In this article, Emma Mogford, Fund Manager of the Premier Miton Monthly Income Fund, provides an outlook for markets over the next 5 years, discussing trends, economies and what this could mean for 2024.
For information purposes only. The views and opinions expressed here are those of the author at the time of writing and can change; they may not represent the views of Premier Miton and should not be taken as statements of fact, nor should they be relied upon for making investment decisions.
Trend is your friend
Often in investing, the ‘trend is your friend’, but from time to time there are significant changes in the backdrop and I believe we are in one of those moments. I think history will look back on 2022 and 2023 as key transition years between the ‘ultra-low’ monetary policy decades and the era of what I call the ‘great rebuild’.
In my opinion the most obvious difference for investors will be that interest rates will remain higher than they have been, although interest rates will look ‘normal’ compared to the decade prior to the global financial crisis, 1998-2008. This will be driven by stickier inflation as we need to spend to replace rather than spend on new. As governments will be involved in the rebuild there will be significant debt issuance which is associated with higher interest rates.
Where to invest?
If I am right and inflation remains sticky, interest rates remain moderate for longer, fiscal policy is expansionary and we see moderate GDP global growth, as we rebuild our infrastructure, I see four key implications for equity investors:
- Protecting clients from inflation. Over the last 100 years equities have proved a useful way of preserving wealth in the face of moderate inflation. If that holds in the next 5 years, then investors will be attracted to companies who can pass through inflation in profits, i.e. strong pricing power, and grow their dividend. It will also favour companies with an installed capacity which will have a competitive advantage over those who need to build new.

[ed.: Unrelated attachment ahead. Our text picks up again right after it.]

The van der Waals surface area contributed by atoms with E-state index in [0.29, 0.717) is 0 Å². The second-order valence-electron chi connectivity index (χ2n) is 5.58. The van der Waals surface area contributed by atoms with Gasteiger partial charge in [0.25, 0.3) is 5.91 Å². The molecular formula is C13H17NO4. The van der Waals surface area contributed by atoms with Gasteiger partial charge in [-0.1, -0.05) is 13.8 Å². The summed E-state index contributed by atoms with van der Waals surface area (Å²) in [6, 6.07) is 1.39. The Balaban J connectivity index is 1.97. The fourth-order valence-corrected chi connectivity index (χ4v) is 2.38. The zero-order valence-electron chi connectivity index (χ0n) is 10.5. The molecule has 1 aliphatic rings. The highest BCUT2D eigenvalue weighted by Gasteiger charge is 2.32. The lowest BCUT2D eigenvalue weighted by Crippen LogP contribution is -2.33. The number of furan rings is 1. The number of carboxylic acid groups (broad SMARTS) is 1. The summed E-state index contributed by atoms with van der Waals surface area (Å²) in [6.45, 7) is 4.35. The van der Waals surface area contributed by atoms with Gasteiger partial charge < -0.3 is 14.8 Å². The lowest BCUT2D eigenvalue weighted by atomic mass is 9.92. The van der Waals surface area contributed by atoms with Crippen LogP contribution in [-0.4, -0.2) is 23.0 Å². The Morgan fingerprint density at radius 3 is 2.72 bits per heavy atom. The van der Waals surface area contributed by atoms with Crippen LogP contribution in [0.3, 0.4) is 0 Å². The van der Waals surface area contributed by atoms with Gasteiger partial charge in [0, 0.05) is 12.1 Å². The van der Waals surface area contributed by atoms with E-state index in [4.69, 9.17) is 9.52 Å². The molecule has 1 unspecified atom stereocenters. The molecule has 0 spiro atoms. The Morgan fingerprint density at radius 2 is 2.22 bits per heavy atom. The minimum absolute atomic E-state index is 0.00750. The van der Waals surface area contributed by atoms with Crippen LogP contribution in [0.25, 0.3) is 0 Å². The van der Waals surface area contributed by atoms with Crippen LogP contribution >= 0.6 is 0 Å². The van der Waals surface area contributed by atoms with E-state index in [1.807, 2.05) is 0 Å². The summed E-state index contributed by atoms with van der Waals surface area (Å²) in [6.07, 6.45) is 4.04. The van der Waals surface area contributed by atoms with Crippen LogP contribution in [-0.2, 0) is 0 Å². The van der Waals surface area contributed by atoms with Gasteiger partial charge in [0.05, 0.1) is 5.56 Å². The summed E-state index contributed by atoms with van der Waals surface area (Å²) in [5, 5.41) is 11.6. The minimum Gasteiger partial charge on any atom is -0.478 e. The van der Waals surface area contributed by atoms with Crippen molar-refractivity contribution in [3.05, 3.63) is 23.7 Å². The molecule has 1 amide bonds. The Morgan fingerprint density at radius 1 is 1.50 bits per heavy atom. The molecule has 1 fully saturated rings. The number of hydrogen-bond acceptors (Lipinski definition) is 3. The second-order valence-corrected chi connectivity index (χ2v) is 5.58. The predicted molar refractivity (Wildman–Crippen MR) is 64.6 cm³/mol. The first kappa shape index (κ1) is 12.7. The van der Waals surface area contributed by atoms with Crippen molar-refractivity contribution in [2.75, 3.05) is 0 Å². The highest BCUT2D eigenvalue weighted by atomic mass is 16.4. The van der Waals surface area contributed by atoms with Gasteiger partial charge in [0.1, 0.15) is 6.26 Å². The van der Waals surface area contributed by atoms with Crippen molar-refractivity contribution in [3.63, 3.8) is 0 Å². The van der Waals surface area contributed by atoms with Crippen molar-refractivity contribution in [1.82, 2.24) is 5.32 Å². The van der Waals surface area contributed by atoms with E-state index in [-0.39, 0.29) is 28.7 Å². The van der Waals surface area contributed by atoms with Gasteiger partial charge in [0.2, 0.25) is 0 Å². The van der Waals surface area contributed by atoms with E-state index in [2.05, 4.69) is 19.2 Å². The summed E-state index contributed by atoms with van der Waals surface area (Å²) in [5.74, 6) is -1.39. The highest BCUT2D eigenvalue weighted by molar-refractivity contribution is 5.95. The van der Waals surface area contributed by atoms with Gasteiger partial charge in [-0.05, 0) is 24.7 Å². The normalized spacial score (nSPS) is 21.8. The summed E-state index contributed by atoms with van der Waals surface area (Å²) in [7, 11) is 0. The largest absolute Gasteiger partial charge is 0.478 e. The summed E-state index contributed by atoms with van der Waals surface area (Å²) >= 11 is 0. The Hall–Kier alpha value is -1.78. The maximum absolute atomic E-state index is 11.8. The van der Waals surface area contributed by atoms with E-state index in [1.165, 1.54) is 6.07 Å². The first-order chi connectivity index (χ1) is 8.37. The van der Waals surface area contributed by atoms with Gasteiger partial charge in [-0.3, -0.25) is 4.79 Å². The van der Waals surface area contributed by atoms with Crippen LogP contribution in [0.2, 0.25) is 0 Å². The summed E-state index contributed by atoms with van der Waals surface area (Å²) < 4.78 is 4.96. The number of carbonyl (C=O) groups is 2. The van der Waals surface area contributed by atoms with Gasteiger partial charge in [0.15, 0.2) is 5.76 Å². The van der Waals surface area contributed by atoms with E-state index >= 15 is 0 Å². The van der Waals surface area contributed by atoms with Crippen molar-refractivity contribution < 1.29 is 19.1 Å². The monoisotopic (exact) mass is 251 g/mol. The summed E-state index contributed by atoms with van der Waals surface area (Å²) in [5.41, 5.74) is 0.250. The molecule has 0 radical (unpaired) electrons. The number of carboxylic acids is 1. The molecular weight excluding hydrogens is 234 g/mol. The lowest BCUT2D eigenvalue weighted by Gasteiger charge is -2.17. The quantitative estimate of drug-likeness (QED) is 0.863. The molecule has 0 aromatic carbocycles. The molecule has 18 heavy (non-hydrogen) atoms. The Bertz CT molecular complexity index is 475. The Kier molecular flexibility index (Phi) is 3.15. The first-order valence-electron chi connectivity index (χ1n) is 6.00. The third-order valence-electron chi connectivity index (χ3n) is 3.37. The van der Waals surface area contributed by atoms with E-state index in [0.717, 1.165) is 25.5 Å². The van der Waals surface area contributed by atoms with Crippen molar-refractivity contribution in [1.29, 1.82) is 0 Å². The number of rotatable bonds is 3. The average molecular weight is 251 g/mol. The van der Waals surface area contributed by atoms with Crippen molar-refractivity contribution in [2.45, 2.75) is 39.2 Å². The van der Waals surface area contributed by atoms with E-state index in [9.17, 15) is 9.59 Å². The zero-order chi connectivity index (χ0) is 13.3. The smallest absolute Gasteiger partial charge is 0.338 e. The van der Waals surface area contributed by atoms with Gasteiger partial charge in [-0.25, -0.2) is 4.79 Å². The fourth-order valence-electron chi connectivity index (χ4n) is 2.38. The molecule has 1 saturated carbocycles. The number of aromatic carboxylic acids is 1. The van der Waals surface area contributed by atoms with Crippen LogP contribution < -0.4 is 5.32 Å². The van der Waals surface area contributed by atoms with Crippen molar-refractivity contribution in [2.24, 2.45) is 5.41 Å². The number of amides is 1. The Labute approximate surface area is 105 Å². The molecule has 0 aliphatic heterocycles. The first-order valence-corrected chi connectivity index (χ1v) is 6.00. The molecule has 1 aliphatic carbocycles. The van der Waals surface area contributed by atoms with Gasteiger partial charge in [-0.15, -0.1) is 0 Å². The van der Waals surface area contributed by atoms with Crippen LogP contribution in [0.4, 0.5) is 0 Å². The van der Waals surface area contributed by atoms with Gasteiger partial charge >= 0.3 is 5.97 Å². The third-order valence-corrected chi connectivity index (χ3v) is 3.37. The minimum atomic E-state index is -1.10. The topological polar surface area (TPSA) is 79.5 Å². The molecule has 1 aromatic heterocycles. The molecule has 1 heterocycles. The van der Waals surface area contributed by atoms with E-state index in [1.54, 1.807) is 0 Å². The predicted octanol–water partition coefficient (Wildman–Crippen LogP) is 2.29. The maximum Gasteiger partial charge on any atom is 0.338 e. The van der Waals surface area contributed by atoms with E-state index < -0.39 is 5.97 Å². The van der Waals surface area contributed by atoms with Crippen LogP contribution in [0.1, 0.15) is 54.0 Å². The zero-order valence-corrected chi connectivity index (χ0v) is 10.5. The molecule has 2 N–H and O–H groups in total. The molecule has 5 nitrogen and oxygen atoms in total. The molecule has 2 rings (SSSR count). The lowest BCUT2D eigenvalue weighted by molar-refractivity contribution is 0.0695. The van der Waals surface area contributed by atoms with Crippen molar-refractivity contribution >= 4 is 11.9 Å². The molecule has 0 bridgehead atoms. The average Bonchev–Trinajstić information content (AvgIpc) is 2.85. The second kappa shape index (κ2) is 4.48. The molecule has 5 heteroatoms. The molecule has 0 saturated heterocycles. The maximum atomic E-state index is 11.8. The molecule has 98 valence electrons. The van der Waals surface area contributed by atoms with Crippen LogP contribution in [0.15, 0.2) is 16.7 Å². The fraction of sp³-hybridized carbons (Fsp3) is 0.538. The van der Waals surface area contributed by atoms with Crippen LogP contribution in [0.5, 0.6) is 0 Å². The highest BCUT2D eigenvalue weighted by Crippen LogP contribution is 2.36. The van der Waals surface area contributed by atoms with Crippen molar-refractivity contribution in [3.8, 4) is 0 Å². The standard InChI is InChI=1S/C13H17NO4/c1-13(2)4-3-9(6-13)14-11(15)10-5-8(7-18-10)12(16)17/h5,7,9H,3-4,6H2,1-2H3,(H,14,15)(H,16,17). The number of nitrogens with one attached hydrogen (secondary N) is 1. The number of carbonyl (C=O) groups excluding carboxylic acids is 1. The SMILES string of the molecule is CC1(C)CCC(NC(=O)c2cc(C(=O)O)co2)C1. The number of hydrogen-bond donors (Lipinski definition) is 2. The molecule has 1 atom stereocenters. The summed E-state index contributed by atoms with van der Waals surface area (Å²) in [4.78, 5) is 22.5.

- Survival of the fittest. Companies which could previously survive with cheap financing will find life harder. That will make companies with a good return on capital appear more attractive. This is good for our approach of investing in ‘quality’ companies.
- Active stock selection. If company performance becomes more differentiated, according to which companies can finance themselves, deliver returns ahead of their cost of capital and even benefit from acquiring those companies which struggle, then active managers should have a greater edge over passive investing than they did in the last two decades.
- Importance of dividend. Dividend income used to be a more important portion of an investor’s total return. Without the tailwind of low interest rates, which lifted asset prices, I think they will go back to being important.
Could dividends return to being a more important component of total return in the future?
Source: Bloomberg, data as at 31.03.2023. Past performance is not a reliable indicator of future returns
The great rebuild
I believe 2024 to 2030 will be characterised by what I call the ‘great rebuild’. Much of the ‘rebuild’ will be financed with private capital but public contributions will be meaningful too so governments will need to issue significant amounts of debt, this in turn will keep interest rates above the ultra-low levels seen in the last two decades. With more ‘normal’ interest rates we could return to shorter economic cycles with a recession every 7-8 years. This is healthy for the allocation of capital to the stronger companies. It could lead to a greater divergence in the performance of companies providing plentiful opportunities for active managers.
Both developed and developing economies will be impacted by 3 key trends:
- Rebuild with green. Firstly the need to urgently ‘green’ the economy will require replacing and upgrading energy, industry and transport infrastructure into lower carbon equivalents in the next 20 years. Many of the ‘greener’ options are now cheaper and becoming increasingly so with scale, which will accelerate the pace of change.